Sunday, February 26, 2012

Trash and Treasure

Early last spring my eldest daughter got a job at a small health food store in town. Nearly every day she worked, she brought home expired dry-goods and/or a huge banana-box of “rotten” vegetables for my compost. “Expired” is probably a legitimate term for a stores selling dehydrated veggie crisps and gluten-free, wheat-free cranberry flax seed granola bars. But “rotten” is a term more subjective, I imagine. For health-food hippies, if you’re going to buy an organic bok choy, or organic lettuce for $5 more than you would pay at the WalMart, its leaves had better not be bent or wilted. The peppers had better be without blemish, and the asparagus ($7.99# for Pete’s sake) had better be crispy—or dipped gold if you ask me.

I really did enjoy foraging through these boxes full of often legitimately, slimy vegetables in search what a solicitous hippie might toss aside as rotten, but a humble, frugal mommy sees as cash (or slightly wilted cash) in the bank. My biggest boon was green onions, lettuce, and Swiss chard. I still can’t figure out why they threw away the lovely, crisp bunches of onions I rescued, but I won’t complain. Some of the regularly tossed items were broccoli sprouts, cilantro, parsley, sweet potatoes and kiwi. A few times I ran across a pear or a strawberry which an employee had partially eaten and tossed away. So this job of mine wasn't without its share of nastiness.

We were also given two huge salmon carcasses. I boiled one for fish stock and let the other one sit on the patio till it was positively wretched. Then I dug a big hole next to the garden and buried it there. My mom says this keeps bunnies away. Whether this helped, I'll never know. But next time, I’m going to skip the rotting fish and rely on my cats.

A few weeks into Lent Rose showed up after work with three gallons of expired, raw milk and four gallons of expired whole buttermilk. Having been making tvorog at Pascha for years, this was indeed a Godsend, and it turned out lovely. I also made buttermilk cheese which turned out very nicely too.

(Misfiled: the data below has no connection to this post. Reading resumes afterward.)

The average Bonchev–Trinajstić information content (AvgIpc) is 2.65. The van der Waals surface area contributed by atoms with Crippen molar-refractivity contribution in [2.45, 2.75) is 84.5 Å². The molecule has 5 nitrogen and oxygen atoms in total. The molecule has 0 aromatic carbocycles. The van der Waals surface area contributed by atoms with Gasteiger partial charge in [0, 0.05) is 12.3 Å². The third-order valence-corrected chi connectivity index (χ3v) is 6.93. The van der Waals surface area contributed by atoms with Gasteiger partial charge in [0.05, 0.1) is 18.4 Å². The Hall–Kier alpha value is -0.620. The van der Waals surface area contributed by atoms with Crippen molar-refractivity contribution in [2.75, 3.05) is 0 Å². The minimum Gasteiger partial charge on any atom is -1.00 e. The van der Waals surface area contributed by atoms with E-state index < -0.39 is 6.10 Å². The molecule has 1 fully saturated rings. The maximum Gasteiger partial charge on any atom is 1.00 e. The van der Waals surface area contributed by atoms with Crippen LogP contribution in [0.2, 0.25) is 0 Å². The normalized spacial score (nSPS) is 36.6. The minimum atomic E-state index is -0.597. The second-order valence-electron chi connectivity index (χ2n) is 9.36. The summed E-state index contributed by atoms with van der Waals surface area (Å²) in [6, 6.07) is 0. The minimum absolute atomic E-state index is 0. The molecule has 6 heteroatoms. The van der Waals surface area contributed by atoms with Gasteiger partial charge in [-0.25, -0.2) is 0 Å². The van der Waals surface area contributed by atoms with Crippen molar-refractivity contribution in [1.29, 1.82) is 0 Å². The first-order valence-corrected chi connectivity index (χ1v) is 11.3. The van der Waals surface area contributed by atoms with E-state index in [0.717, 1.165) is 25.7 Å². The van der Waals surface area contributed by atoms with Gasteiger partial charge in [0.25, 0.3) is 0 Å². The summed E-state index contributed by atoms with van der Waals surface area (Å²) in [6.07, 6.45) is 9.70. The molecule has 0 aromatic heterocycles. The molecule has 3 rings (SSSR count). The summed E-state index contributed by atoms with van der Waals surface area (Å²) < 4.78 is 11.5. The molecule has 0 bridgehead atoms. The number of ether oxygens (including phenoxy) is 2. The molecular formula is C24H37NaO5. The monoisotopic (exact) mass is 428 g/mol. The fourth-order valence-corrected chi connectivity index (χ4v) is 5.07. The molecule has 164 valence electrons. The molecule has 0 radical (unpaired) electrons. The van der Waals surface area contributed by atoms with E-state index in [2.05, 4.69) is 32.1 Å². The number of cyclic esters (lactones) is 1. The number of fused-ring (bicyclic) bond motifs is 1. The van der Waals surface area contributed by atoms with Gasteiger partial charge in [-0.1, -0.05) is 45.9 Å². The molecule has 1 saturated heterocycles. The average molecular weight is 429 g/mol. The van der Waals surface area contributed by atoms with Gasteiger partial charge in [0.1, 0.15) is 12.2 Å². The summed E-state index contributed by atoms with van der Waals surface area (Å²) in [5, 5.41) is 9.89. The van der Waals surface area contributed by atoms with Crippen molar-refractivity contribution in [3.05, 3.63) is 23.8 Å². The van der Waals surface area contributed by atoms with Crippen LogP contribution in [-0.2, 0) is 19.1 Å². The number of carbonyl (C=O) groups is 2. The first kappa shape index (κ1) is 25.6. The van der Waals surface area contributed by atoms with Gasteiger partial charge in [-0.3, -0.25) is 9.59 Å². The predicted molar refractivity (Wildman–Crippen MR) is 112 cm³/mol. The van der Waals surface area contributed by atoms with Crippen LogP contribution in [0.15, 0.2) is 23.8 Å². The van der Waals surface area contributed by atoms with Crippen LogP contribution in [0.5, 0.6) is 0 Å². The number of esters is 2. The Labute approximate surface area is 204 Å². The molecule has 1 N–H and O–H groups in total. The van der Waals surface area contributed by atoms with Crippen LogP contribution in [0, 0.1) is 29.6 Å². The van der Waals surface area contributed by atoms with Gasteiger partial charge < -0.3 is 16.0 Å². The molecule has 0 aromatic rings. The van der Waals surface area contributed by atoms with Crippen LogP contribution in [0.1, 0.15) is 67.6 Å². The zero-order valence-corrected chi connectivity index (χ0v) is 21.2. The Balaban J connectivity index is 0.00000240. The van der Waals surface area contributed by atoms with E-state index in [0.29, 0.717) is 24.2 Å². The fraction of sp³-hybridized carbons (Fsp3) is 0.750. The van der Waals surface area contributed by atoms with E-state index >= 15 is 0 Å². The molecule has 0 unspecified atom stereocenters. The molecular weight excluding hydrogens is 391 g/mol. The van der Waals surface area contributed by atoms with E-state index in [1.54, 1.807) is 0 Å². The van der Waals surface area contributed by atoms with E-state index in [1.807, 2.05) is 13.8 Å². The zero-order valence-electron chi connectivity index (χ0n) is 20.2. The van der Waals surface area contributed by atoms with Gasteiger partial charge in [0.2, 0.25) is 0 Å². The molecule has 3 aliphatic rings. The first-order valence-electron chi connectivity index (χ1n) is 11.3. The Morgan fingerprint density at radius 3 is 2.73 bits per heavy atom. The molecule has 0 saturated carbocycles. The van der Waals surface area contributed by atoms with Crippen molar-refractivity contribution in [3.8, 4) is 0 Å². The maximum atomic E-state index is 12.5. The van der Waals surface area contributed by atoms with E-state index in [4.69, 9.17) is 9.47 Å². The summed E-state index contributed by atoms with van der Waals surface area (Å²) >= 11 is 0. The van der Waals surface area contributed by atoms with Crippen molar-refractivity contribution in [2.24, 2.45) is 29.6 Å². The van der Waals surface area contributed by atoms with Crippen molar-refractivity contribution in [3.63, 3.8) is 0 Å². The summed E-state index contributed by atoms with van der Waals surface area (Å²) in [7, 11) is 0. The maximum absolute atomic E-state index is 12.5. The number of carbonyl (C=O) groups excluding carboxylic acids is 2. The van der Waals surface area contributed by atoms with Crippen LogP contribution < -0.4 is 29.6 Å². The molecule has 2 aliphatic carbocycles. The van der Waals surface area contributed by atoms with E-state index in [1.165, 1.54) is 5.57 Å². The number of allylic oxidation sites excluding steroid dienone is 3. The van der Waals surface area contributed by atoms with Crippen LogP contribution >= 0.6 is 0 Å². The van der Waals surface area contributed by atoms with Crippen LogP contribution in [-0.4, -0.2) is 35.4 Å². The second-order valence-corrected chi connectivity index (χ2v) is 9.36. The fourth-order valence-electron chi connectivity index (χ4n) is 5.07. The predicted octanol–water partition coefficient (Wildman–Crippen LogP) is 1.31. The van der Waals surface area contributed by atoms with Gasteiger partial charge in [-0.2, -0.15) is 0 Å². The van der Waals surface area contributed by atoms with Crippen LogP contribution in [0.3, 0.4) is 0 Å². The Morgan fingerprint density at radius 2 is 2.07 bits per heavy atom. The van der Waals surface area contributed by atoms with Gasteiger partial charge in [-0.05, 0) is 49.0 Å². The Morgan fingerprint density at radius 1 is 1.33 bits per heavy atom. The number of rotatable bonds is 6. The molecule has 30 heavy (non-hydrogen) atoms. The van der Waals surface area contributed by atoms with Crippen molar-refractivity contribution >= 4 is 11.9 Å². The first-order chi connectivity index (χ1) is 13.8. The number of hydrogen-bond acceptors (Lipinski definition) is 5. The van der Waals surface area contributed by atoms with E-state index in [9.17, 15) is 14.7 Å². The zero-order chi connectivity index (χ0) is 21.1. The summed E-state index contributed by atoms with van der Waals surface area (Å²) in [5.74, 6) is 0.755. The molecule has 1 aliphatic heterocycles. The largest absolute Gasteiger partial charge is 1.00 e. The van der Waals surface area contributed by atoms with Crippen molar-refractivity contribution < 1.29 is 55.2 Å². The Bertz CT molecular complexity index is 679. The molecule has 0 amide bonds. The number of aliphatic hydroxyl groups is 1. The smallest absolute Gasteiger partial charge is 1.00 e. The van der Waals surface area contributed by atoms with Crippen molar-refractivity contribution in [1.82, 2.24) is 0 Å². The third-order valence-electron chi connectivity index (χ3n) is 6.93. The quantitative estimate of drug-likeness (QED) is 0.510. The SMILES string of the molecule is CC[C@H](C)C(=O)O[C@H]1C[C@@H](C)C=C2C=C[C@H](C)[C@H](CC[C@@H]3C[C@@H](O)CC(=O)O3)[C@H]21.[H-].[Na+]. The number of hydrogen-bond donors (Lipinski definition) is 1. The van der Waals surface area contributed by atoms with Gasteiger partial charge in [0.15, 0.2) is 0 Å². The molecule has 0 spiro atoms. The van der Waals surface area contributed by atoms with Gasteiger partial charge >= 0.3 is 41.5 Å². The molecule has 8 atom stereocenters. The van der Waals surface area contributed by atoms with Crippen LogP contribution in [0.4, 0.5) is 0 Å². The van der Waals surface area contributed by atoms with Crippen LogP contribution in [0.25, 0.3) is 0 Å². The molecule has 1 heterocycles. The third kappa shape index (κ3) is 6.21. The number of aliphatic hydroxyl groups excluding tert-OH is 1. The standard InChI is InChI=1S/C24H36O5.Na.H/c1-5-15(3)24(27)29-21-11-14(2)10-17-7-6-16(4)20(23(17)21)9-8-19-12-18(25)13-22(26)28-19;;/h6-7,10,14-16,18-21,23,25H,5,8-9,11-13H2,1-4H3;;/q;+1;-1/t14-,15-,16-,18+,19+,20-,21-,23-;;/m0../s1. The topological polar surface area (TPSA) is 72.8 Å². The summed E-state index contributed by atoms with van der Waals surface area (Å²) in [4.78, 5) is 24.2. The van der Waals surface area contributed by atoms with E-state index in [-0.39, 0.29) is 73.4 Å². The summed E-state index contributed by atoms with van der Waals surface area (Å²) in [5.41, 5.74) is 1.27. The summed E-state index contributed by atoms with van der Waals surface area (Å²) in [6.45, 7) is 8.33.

This year the kids and I have been dumpster diving of a different sort. I have a friend whose son built his entire treehouse from discarded lumber. There are a number of new neighborhoods popping up all around us, and since hearing this we have hauled in an amazing number of boards and posts from these dumpsters. Some are only slightly warped or knotty, and most of them are treated deck lumber. But they are entirely useful for our purposes.

At one house we visited there was a long board just waiting for us. We pulled it out and pushed it carefully into the back of our van. Just then, around the corner came a man with two other long boards on his shoulder. We thought we were going to get into trouble, but he asked, "Would you like these too? And there are a few more in the back I'll go get for you." Apparently he was making the stairs for the back door and had just finished his job. We were delighted and happy to accommodate.

Now I no longer have any excuses for not building the treehouse, the chicken coop, the picnic table and the miscellaneous other things I have wanted to do since buying this house with the acre of woods at the back. I got a miter saw for Christmas. So that with my circular saw and my jigsaw should be enough for us to get started on something soon.

I have wondered, though, which were worth more before they were thrown away, the banana boxes of organic veggies or the pile of lumber.